Join the Battle Against Alien Invaders!

Tuesday 20th June 2017

American MinkAmerican Mink

July is Invasive Species Month and Surrey’s wildlife needs your help to win the war against problem pests that are threatening the county’s environment. Surrey Wildlife Trust is joining forces with environment organisations, local authorities and volunteer groups across the county for a month-long campaign to tackle the problem head on.


“Invasive Species Month is all about creating awareness in local communities about what the issues are and how best to eradicate these problem pests,” said Glen Skelton, Surrey Wildlife Trust’s RiverSearch Co-ordinator.

“One area’s invasive species soon become another’s by travelling along our rivers, roads and rail networks,” added Glen. “We want to create a network of community groups across the whole of Surrey which systematically tackle the ever increasing presence of some of these invasive species along our rivers and wetlands. We hope that by collaborating with groups on a county scale, we stand some chance of getting on top of this problem.”


Surrey has more than its fair share of invasive species and here are the Trust’s top five most wanted alien invaders:

Mink - American Mink escaped from UK fur farms in the 1950s and quickly became established in the wild. These active predators kill many of our native wild creatures, including the water vole, which is now extinct in Surrey.

Signal Crayfish – Introduced to the UK in 1976 and now present in many of Surrey’s waterways. This North American invader is a voracious predator, feeding on fish, frogs, invertebrates and plants. As a carrier of crayfish plague, the signal crayfish is a major threat to our smaller native white clawed species.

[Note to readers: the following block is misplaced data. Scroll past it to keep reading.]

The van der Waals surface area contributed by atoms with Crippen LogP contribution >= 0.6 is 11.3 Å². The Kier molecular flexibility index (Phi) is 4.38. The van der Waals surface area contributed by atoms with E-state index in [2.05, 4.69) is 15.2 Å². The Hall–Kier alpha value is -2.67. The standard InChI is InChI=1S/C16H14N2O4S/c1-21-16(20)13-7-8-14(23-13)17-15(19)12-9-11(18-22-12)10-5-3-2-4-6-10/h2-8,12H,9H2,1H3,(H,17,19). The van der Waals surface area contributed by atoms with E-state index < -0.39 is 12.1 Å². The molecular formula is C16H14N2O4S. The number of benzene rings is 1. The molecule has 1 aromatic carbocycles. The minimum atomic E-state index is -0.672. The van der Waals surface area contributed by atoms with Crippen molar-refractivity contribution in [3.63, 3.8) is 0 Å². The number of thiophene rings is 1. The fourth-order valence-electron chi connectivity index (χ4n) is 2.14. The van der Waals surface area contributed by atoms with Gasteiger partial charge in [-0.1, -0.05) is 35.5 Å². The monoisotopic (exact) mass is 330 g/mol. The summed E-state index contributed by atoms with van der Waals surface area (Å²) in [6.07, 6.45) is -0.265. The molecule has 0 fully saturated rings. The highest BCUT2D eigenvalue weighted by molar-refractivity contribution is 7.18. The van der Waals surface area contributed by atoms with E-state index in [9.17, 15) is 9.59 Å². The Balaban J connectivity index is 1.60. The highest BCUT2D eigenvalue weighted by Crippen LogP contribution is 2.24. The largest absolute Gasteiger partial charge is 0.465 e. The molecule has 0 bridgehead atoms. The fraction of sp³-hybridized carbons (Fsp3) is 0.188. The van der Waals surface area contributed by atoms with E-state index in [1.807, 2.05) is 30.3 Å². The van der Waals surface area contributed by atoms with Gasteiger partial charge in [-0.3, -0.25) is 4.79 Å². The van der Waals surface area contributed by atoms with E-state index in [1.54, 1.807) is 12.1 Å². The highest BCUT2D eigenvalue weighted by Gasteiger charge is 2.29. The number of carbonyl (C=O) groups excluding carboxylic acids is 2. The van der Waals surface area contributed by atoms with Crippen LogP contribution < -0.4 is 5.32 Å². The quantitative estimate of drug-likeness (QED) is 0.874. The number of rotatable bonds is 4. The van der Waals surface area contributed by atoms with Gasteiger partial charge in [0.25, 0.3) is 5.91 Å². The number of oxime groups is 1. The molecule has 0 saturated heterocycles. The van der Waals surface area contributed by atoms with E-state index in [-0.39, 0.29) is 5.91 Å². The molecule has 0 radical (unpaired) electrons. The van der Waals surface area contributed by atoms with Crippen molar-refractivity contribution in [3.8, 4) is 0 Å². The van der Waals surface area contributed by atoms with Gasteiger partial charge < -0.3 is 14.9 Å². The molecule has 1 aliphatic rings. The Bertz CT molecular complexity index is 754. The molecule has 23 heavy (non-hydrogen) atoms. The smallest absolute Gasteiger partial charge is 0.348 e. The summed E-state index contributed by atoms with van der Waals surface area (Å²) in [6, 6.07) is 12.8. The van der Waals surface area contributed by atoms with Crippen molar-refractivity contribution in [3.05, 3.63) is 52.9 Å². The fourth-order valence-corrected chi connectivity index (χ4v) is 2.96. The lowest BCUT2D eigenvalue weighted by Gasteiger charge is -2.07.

Himalayan Balsam – Tall pink flowering plant introduced to the UK in 1839 and now a familiar sight on Surrey’s waterways. It smothers smaller native plants and its roots can erode riverbanks. Each plant produces almost 1,000 seeds, which explode out into the water, spreading the problem downstream.

Demon Shrimp – From south east Europe, this non-native shrimp is a voracious predator and has a varied diet, including our native freshwater shrimps, young fish, fish eggs and insect larvae. Highly invasive in freshwater and now present in the Wey navigation.

Quagga Mussel - This freshwater mollusc spreads rapidly and will smother and kill our native mussels, block water pipes and foul boat hulls. Originating from south east Europe, the mussels have been found in the River Wraysbury in Staines.


A series of work parties to mark Invasive Species Month are being run by the Trust and partner organisations in July. Volunteers can sign up to help target invasive plants such as Himalayan balsam, ragwort and bracken – events are being held across Surrey, from Woking to Wisley and Farnham to Leatherhead.


“Himalayan balsam might look pretty but it is actually pretty awful stuff – it shades out our native plants which are vital for bees and its roots can damage riverbanks,” added Glen. 

“Our aim is to empower people across the whole county to get out and do their bit in the fight against these alien invaders and ‘balsam bashing’ is a great way to start!”


Find your nearest work party here >>  If you belong to a community group and would like to run a task with your group to eradicate an invasive species in your area, contact Glen by emailing: glen.skelton@surreywt.org.uk

You can also keep up to date during July by following our RiverSearch Facebook and Twitter pages for alerts about new invaders in Surrey, as well as tips for reducing their spread. To find out more about the Trust’s RiverSearch project and to sign up as a citizen science volunteer, visit our RiverSearch page  here >>

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